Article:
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SHRM Newsletter: Federal Contractors/Subcontractors and Labor Rights Notice



June 18, 2010

This is Utah SHRM Legal-mail no. 2010-9 prepared for Salt Lake SHRM, the Human Resources Association of Central Utah (HRACU), the Northern Utah Human Resources Association (NUHRA), the Color Country Human Resources Association (CCHRA), the Bridgerland Society for Human Resource Management and Utah at-large members of the national Society for Human Resource Management (SHRM). 




FEDERAL CONTRACTORS/SUBCONTRACTORS AND LABOR RIGHTS NOTICE:  The United States Department of Labor (DOL) has finalized its regulations dealing with federal contractor/subcontractor obligations to notify employees of their rights under federal labor law.  The new requirement is based on an executive order (No. 13496) that requires such postings by federal contractors and subcontractors.  The new regulations require covered entities to post notices (provided by DOL . . . see ) in conspicuous places, similar to the existing poster requirements with which you are familiar.  If an employer customarily posts notices electronically, this new notice must be posted that way too.  If a significant portion of the workforce is not proficient in English, appropriate translations must be obtained from DOL and posted.  You can read the full regulations and get lots more information about this issue here:  The regulations take effect on June 19, 2010, but a covered company does not have to begin posting the notices until it signs a new federal contract or subcontract mandating compliance with this executive order.

NEW CHILD LABOR RULES PUBLISHED:  DOL also recently published new rules for child labor (i.e. employment of persons under age 18).  You are read them at:  Here is a good, quick summary of them from national SHRM:  DOL also has published a couple of side-by-side comparisons of the old rules and the new rules, available at: and also at The new rules take effect on July 19, 2010.  If you employ persons under age 18, make sure you know these new rules.

SEXUAL ORIENTATION LAW NOW APPLIES IN MANY UTAH CITIES/COUNTIES: Local Utah governments for Salt Lake City, Logan City, West Valley City, Park City, unincorporated Salt Lake County and (most recently) unincorporated Summit County now all have enacted ordinances prohibiting employers (15 or more employees) doing business in those locations from employment discrimination based on sexual orientation or gender identity.  These ordinances are all based on the one Salt Lake City enacted first. See past updates for details about the requirements of these ordinances.

EMPLOYMENT LAW NEWS BRIEFS:  Here are some quick news briefs from the employment law world.  First, the COBRA subsidy ended as of May 31, 2010.  Congress has suggested it might extend it again, but has not yet done so.  Second, national SHRM reports that “On May 1, 2010, revisions to the U.S. Department of Health and Human Services' (HHS) Mandatory Guidelines for Federal Workplace Drug Testing Programs take effect, including reduced cutoff levels for amphetamine and cocaine. Although the Guidelines apply to federal employer drug testing, many private-sector employers opt to follow the Guidelines' procedures for how testing is conducted and for the cutoff levels. The revised Guidelines also change other administrative aspects of the procedures.”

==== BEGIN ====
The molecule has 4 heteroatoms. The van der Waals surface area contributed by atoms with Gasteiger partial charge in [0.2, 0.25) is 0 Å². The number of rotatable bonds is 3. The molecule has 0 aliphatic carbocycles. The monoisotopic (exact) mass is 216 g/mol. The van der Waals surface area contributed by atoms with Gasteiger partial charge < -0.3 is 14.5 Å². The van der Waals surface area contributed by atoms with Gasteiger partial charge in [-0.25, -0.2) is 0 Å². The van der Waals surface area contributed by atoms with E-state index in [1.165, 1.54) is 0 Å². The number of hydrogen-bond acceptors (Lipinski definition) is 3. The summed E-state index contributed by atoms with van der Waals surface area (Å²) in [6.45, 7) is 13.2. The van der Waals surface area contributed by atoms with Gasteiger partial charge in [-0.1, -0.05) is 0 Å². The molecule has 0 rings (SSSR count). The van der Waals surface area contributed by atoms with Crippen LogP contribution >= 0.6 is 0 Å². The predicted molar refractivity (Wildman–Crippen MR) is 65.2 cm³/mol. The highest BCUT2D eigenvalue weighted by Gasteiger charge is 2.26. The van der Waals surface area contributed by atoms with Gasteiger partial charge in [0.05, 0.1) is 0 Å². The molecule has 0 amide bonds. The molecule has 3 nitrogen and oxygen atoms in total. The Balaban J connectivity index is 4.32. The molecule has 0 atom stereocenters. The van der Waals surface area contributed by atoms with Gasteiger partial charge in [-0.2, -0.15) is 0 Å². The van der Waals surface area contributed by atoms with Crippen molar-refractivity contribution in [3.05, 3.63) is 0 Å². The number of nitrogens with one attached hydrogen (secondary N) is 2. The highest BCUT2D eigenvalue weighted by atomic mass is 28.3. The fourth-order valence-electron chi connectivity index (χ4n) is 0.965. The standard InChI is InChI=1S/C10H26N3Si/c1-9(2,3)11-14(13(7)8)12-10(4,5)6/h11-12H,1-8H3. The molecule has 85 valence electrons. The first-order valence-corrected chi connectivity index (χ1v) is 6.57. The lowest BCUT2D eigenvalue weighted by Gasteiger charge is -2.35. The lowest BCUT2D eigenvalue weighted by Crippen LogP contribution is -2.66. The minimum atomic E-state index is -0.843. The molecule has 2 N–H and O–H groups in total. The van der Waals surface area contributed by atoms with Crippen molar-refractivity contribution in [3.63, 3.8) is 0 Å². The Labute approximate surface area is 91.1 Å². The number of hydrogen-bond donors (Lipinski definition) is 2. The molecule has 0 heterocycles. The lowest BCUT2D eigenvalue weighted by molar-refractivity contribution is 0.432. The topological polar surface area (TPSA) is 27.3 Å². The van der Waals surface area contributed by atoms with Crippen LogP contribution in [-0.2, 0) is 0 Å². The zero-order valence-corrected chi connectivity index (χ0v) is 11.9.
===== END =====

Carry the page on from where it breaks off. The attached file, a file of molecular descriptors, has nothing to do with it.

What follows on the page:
ANOTHER INDEPENDENT CONTRACTOR ALERT:  Moreso than at any time during my 25 years of practicing employment law, businesses today are getting hit hard with audits by state unemployment compensation agencies and by the Internal Revenue Service (IRS) regarding misclassification of workers as independent contractors instead of as employees.  If you classify your workers as independent contractors, you need to make darn sure your classification is appropriate under the applicable law.  IRS guidelines on the employee/contractor distinction on this issue can be found at:,,id=99921,00.html. State unemployment compensation rules on who is a contractor (and not an employee) can be found at: (specifically see rule no. 994-204-303). Note that these are the Utah state rules and the rules may vary from state-to-state depending on where the worker lives and does his/her work.

HUGE VERDICT IN FEDERAL GENDER DISCRIMINATION LAWSUIT:  In May of 2010, a jury in a gender discrimination case pending in a New York City federal court awarded a class of 5,600 female plaintiffs over $250 million in punitive damages and almost $4 million in compensatory damages.  A back pay award is also expected.  The plaintiffs are current and former sales employees of a drug maker who alleged they suffered bias in pay, promotional opportunities and pregnancy-related matters.  Here is a news article with some more details about the lawsuit and the plaintiffs’ verdict: Some news accounts have said this is the largest gender discrimination lawsuit ever to go to a jury verdict in the United States.  Once again, these kinds of cases remind us all of the value a good HR compliance program brings to any organization.  When other management calls HR a cost center instead of a profit center for the business, you can simply respond as follows:  “I know how to save you $250 million…”

Written by: Employment Attorney, Michael Patrick O'Brien
Utah State and Salt Lake SHRM legal director
Phone: 801-534-7315

Legal-mail is a legal and legislative update service sent out about twice a month to various Utah SHRM members and chapters. As a courtesy to SHRM, the Utah law firm of Jones Waldo Holbrook & McDonough P.C. underwrites the costs of the service. If you have any questions or comments, please contact Michael Patrick O'Brien.

Disclosure: These updates are merely updates and are not intended to be legal advice. Receipt of this information does not create an attorney-client relationship.